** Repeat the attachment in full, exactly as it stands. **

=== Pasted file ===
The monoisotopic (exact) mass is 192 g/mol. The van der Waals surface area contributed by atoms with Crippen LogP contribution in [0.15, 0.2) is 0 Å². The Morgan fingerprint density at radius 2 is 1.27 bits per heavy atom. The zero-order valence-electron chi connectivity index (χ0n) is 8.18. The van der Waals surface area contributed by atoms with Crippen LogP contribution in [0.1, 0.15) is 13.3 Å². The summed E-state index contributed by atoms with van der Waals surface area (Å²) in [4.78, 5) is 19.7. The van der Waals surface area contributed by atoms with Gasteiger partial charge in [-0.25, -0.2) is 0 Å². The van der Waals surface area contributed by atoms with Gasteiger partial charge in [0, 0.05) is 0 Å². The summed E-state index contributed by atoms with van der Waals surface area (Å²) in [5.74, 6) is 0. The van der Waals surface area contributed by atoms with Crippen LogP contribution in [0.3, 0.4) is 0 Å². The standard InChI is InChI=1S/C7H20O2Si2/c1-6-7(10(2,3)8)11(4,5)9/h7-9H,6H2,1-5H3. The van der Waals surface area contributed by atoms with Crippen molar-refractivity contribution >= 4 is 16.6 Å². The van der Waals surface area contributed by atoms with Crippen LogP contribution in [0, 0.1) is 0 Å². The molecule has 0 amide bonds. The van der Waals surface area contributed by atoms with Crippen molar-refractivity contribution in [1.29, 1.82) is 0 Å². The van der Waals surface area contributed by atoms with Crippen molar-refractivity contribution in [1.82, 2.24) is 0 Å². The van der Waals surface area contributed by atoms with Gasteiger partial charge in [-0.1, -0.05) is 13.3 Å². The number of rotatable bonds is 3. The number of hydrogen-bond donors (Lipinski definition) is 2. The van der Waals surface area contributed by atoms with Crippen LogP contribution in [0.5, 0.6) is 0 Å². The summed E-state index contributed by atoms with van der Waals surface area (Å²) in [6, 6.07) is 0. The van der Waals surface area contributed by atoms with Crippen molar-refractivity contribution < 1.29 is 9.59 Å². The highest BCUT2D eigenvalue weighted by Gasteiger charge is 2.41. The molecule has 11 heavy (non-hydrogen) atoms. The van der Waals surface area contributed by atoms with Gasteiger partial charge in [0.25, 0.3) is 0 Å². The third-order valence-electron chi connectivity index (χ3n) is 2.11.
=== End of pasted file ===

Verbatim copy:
The monoisotopic (exact) mass is 192 g/mol. The van der Waals surface area contributed by atoms with Crippen LogP contribution in [0.15, 0.2) is 0 Å². The Morgan fingerprint density at radius 2 is 1.27 bits per heavy atom. The zero-order valence-electron chi connectivity index (χ0n) is 8.18. The van der Waals surface area contributed by atoms with Crippen LogP contribution in [0.1, 0.15) is 13.3 Å². The summed E-state index contributed by atoms with van der Waals surface area (Å²) in [4.78, 5) is 19.7. The van der Waals surface area contributed by atoms with Gasteiger partial charge in [-0.25, -0.2) is 0 Å². The van der Waals surface area contributed by atoms with Gasteiger partial charge in [0, 0.05) is 0 Å². The summed E-state index contributed by atoms with van der Waals surface area (Å²) in [5.74, 6) is 0. The van der Waals surface area contributed by atoms with Crippen LogP contribution in [0.3, 0.4) is 0 Å². The standard InChI is InChI=1S/C7H20O2Si2/c1-6-7(10(2,3)8)11(4,5)9/h7-9H,6H2,1-5H3. The van der Waals surface area contributed by atoms with Crippen molar-refractivity contribution >= 4 is 16.6 Å². The van der Waals surface area contributed by atoms with Crippen LogP contribution in [0, 0.1) is 0 Å². The molecule has 0 amide bonds. The van der Waals surface area contributed by atoms with Crippen molar-refractivity contribution in [1.29, 1.82) is 0 Å². The van der Waals surface area contributed by atoms with Crippen molar-refractivity contribution in [1.82, 2.24) is 0 Å². The van der Waals surface area contributed by atoms with Gasteiger partial charge in [-0.1, -0.05) is 13.3 Å². The number of rotatable bonds is 3. The number of hydrogen-bond donors (Lipinski definition) is 2. The van der Waals surface area contributed by atoms with Crippen LogP contribution in [0.5, 0.6) is 0 Å². The summed E-state index contributed by atoms with van der Waals surface area (Å²) in [6, 6.07) is 0. The van der Waals surface area contributed by atoms with Crippen molar-refractivity contribution < 1.29 is 9.59 Å². The highest BCUT2D eigenvalue weighted by Gasteiger charge is 2.41. The molecule has 11 heavy (non-hydrogen) atoms. The van der Waals surface area contributed by atoms with Gasteiger partial charge in [0.25, 0.3) is 0 Å². The third-order valence-electron chi connectivity index (χ3n) is 2.11.